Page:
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NRC members: Private interim storage could be licensed faster than Yucca

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NRC members: Private interim storage could be licensed faster than Yucca

The Trump administration has revived hopes for a long-term nuclear waste storage repository at the Yucca Mountain site in Nevada, but private interim storage sites may be faster to license, three Nuclear Regulatory Commission members said June 7.

NRC Acting Chairman Kristine Svinicki and Commissioners Jeff Baran and Stephen Burns testified on the agency's fiscal-year 2018 budget request before the U.S. Senate Appropriations Committee's Subcommittee on Energy and Water Development. The Trump administration has requested $952 million for the NRC in fiscal year 2018, including $30 million on efforts to support activities for the proposed Yucca Mountain deep geological repository. Industry groups praised the proposal's funding for Yucca Mountain licensing, but quicker solutions to the national nuclear waste storage stalemate may exist.

Svinicki told the subcommittee the NRC will take about three years to review two applications for private interim storage projects that are pending before the commission. One application is for a storage facility in southeastern New Mexico submitted by Holtec International. The other application is for an above-ground facility in Texas, but developer Waste Control Specialists asked the NRC to suspend review of that project while the company conducts a business acquisition.

The NRC's acting chairman declined to say whether Yucca Mountain could more quickly take spent fuel than the interim storage projects but estimated the licensing for the private initiatives would be faster. Svinicki said the NRC would take about three to five years to issue a licensing decision on Yucca Mountain, up to two years beyond what she projected for private interim projects. Baran, however, cautioned that the licensing time for the private projects could be longer if they are challenged through the NRC's adjudicatory process.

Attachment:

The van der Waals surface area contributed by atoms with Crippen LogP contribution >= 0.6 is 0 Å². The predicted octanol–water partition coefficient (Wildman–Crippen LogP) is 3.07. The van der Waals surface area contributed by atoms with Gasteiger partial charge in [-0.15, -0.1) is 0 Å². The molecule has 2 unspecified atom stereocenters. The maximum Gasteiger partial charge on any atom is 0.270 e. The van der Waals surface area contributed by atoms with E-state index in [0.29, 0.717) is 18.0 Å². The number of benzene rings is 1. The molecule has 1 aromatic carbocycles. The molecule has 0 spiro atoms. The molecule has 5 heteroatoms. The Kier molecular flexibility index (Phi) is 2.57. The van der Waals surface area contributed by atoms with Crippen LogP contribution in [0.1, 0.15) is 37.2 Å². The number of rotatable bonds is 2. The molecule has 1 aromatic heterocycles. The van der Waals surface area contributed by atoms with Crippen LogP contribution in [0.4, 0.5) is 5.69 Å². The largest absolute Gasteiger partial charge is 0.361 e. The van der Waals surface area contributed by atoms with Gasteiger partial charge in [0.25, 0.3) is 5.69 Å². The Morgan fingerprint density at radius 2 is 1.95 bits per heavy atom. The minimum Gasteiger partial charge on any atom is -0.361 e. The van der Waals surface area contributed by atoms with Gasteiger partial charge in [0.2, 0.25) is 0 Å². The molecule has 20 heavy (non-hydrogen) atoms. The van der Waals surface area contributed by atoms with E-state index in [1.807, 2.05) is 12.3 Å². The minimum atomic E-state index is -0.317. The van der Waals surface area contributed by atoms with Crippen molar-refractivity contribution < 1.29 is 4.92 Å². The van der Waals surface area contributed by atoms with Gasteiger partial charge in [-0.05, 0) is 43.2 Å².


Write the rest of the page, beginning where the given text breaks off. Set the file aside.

Opposition from Democrats, including former Senate Majority Leader Harry Reid, prompted the Obama administration to defund the Yucca Mountain initiative and halt its licensing review in 2010. But Republicans in the U.S. House of Representatives are hopeful that President Donald Trump will restart the project. In his "skinny budget" for fiscal year 2018 released in March, Trump called for a combined $120 million to resume Yucca licensing and fund a "robust" interim storage program to handle the country's spent nuclear fuel.

"I believe that Yucca Mountain can and should be part of the solution," Subcommittee Chairman Lamar Alexander, R-Tenn., said at the June 7 hearing. Alexander and Ranking Member Dianne Feinstein, D-Calif., have co-sponsored past legislation that would support development of short-term storage sites and create a consent-based process for siting new facilities, but the proposal has encountered opposition from industry groups and other lawmakers.

"Today, we have 78 sites and no place for nuclear waste," Feinstein said. "We don't seem to be able to get together."